Hair & Now

By Melissa Meisel, Associate Editor | December 1, 2016

The shampoo and conditioner category is expanding with modern takes on these classic formulations.

Shampoo and conditioner shopping—once a “grab and go” concept of repeatedly locating your favorite brand in the HBA aisle and mindlessly tossing it into the cart along with soaps, razors and lotions—is now a deliberate decision. Do you want a cleansing conditioner or a dry shampoo? Are there nutrients or antioxidants on the ingredients label to fortify locks? Or, on the contrary, are there components that will dry out hair? Is it dye friendly or color enhancing? Is it for daily use or a spa-like treatment mask?

Today’s marketers are upping the ante of their hair care formulas. New delivery forms, exotic components and even age-specific SKUs are flooding the shampoo and conditioner segment to give consumers more choices than ever—and consumers are giving them all a try.

Shampoo sales rose 4.8% to $2.9 billion, according to data from Information Resources Inc. (IRI) for total US multi-outlet (supermarkets, drugstores, mass-market retailers, military commissaries and select club and dollar retail chains) for the 52 weeks ended Oct. 2, 2016. Regular shampoo accounted for the bulk of sales, with a 2.7% increase to $2.2 billion; sales of dandruff shampoos rose 3.4% to $552.7 million; and shampoo/conditioner combo pack sales soared 51.3% to $174.9 million, according to IRI.

Outside F/D/M, hair conditioner/crème rinse sales climbed 2.4% to $2.1 billion. In the prestige marketplace, shampoo sales rose 17% to $98.9 million, but conditioners fell 11% to $108.1 million for the 12 months ended September 30, 2016, according to research firm The NPD Group, Port Washington, NY.

The rise of  “co-cleansing,” where consumers opt to use a cleansing conditioner to wash their hair instead of shampoo due to rising health and environmental concerns, is a growing trend, noted Matthew Barry, research analyst at Euromonitor International. In his 2016 report “Hair Care in the US”  Barry also found that ethnic hair care is undergoing a major shift.

“Sales of relaxants are falling sharply as black women favor a more natural look,” he said. “However, shampoos, conditioners and styling products aimed at African-Americans are seeing an increase in sales. Some brands are beginning to stop marketing ‘ethnic hair care’ as a separate category entirely and are moving toward targeting specific hair needs as the category has become increasingly complicated due to a rise in the Hispanic, Asian and multiracial populations, all of which have specific hair care needs of their own.”

And, with the aging of the Baby Boomer generation, demand has increased for hair care products that treat thinning tresses. Popular formulas include amino acids and keratin, both of which can be removed by washing with regular shampoo, noted Barry. The purchasing habits of Boomers will likely shift in the coming years as this large demographic ages and their hair changes.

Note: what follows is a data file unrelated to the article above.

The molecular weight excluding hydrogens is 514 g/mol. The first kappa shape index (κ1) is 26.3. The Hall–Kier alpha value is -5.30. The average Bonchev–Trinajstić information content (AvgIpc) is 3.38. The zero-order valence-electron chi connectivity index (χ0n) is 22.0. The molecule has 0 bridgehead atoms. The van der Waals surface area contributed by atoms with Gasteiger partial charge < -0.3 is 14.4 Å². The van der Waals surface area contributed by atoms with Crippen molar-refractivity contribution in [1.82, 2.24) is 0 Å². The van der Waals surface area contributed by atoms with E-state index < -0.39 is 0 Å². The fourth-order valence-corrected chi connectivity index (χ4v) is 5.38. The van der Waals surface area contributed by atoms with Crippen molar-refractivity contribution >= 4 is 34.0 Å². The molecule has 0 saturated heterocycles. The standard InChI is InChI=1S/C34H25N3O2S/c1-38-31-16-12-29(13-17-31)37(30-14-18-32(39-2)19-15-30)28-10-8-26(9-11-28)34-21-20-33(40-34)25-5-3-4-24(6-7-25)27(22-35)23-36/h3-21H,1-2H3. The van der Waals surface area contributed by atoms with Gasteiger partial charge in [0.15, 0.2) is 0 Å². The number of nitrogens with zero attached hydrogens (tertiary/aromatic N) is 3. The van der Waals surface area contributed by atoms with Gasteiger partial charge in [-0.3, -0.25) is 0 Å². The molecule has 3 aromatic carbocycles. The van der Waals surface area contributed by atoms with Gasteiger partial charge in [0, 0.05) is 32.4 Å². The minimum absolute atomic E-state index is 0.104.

Shannon Romanowski, a category manager of health, household, beauty and personal care at Mintel, Chicago, observed that there is opportunity to leverage momentum in men’s hair care.

“The male hair care market has been growing and men tend to believe that they have different needs than women,” she explained.

Romanowski noted that men look for gender specific products, too.

“However, men also want an easy shopping experience so brands need to clearly communicate benefits that are relevant to men so products don’t get overlooked,” she added.

In the Aisles

Today, consumers are “confused and frustrated” shopping the shampoo and conditioner aisles at mass retailers, agreed Fadi Mourad, chief innovation officer of hair care brand Dollar Shave Club, Marina del Rey, CA, which is launching a new product this season.

“Some consumers opt to purchase their products through their hairdresser at the salon for the quality. With our Wanderer line, Dollar Shave Club’s mission is to provide the consumer with the high quality shampoo and conditioner expected from a professional hair carebrand with the convenience of delivering to your door, but at a much lower price.”

Besides convenience and cost savings, clients want scalp nourishment and care within their shampoo and conditioners, said Deborah Gavin, international artistic director for Keratin Complex and owner of Fresh Hair Studio, Southampton, PA.

“They have also become more conscious of seasonal changes that effect their hair and scalp and are looking to purchase different products for these changes,” she said.

According to Gavin, ingredients that are hot right now include plant-based components like aloe vera and shea butter which moisturize and nourish hair.

“Plant oils, natural oils such as argan and coconut are still key, but we are now seeing more natural oils introduced, which are also important aspects of the fragrance of the shampoo and conditioner,” she explained.

Demand is rising too for paraben-free products.